Walking along downtown Chicago’s Wabash Ave. at night, the Trump hotel across the Chicago River was impossible to ignore thanks to the giant letters on its face. It was an ominous presence on this misty night.
My house isn’t much, just a little brick ranch, but I like it. The neighborhood is in slow decline, but it’s quiet. And all five times I’ve accidentally left my garage door up all day while I was at work, nobody robbed me blind.
My house backs up to a golf course. Lest you think I live in a hoity-toity golf community, know that the neighborhood came first by 25 years. And I don’t golf.
That’s not a water hazard in the photo, or at least not one the golf course planned. It’s what happens every time it rains. Water pools everywhere. My next-door neighbors, who’ve lived there for going on 30 years, tell me it was a lot worse before the golf course was built. It was a farm field then, and when it rained water ran into all of our back yards. I’m sure it filled my crawl space with water. But my neighbors’ house is on a concrete slab, and so the water just ran under their back door and into their kitchen. They love the golf course, not so much for the constant barrage of golf balls that land in their back yard, but for the way it leveled out the land. It really drains so much more effectively now.
That is, except when it really rains – and the 14th fairway becomes a river.
This happens a couple times every spring. Every time it does, my sump pump runs all night, making me wish it weren’t under my bedroom. Ah, homeownership.
We’ve had a lot of rain this summer. Too much. My sump pump has worked overtime. Water has stood in ponds on the golf course behind my house. My grass is drowning and the weeds are taking over. Storms have left me without power three times.
But after a storm passed late one evening a beautiful light came through my home office window as I worked at my computer. A cool breeze wafted through the open window. I walked out onto the deck to enjoy both. I’m glad I reached for my camera on the way.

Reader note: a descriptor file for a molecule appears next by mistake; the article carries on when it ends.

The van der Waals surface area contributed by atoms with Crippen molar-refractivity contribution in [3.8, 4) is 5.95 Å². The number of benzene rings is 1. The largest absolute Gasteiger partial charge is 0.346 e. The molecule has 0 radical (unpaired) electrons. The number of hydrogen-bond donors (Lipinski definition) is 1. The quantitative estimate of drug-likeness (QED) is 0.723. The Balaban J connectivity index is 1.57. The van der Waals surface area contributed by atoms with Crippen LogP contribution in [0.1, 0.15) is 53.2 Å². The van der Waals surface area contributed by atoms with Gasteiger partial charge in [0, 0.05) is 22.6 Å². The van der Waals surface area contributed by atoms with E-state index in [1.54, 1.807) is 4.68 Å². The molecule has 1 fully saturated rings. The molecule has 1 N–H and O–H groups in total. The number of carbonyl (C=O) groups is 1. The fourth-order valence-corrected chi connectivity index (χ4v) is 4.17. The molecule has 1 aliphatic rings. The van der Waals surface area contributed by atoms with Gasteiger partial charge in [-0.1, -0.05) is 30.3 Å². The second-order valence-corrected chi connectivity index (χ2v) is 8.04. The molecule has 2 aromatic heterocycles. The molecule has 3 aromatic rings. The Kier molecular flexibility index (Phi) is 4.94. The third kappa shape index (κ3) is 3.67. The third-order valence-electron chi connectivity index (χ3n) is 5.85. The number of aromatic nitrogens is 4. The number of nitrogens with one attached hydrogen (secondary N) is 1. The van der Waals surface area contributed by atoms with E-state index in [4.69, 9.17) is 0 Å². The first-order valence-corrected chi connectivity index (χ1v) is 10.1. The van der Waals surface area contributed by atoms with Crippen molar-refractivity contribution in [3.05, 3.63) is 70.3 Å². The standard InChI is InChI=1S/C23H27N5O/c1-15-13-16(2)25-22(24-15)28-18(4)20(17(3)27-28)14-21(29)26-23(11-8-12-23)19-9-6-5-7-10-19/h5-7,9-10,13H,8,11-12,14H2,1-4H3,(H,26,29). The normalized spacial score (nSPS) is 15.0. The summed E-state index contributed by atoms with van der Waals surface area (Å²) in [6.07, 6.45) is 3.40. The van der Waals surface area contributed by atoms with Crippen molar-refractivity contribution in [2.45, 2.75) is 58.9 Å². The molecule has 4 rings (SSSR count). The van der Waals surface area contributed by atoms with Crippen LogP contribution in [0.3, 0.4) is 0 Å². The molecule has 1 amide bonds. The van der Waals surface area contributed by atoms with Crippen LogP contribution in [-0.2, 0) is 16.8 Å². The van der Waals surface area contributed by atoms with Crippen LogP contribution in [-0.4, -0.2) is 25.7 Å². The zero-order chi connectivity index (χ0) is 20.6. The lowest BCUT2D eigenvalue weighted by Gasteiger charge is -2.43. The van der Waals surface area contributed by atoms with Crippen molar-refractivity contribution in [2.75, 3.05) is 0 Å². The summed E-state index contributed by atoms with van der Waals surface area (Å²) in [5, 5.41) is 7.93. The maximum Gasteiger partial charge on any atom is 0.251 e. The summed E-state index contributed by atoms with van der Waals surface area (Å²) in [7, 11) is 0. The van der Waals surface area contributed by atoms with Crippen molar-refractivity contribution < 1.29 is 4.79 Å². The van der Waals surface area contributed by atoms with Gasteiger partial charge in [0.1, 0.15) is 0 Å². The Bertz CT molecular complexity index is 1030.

As a slobbering Paul McCartney fan I bought his most recent CD, Memory Almost Full, the day of its release last year. I even ponied up extra for the two-disc special edition with bonus songs and commentary, in which Paul said he often writes songs around a lick and a phrase with no particular meaning in mind. He said it delights him when people explain to him what his songs mean when he doesn’t even know himself!
My young sons dig the Band on the RunCD. When I play it in the car, before long all three of us are singing along. I first heard the album through in the mid 1980s and took a fancy to “Mamunia,” the first song on side two. I played it on my college radio shows often enough that I got to know every scratchy noise on the station’s well-used record. But only recently did this song have a meaning for me. To me, the song is about what James said: “Consider it pure joy, my brothers, whenever you face trials of many kinds, because you know that the testing of your faith develops perseverance. Perseverance must finish its work so that you may be mature and complete, not lacking anything.”
The rain comes falling from the sky, To fill the stream that fills the sea And that’s where life began for you and me
Rain brings life.
So the next time you see rain it ain’t bad, Don’t complain it rains for you, The next time you see L.A. rainclouds, Don’t complain it rains for you and me.
Life will rain on you sometimes. Accept the rain; it’s meant for you!
It might have been a bright blue day But rainclouds had to come this way They’re watering everything that they can see.
You never know when it will rain on you.
A seed is waiting in the earth For rain to come and give him birth It’s all he really needs to set him free, So the next time you see L.A. rainclouds Don’t complain, it rains for you.
Without rain – the challenges and difficulties you face – you can’t break free and grow to maturity.
So lay down your umbrellas Strip off your plastic macs. You’ve never felt the rain my friend, Till you’ve felt it running down your back.
Have you ever played in the rain and enjoyed letting it soak you? When difficulties come your way, put down your defenses and face them with joy!
So the next time you see rain, it ain’t bad Don’t complain, it rains for you. The next time you see L.A. rainclouds Don’t complain it rains for you and me.
And in this way, rain brings life! What joy there is in growth!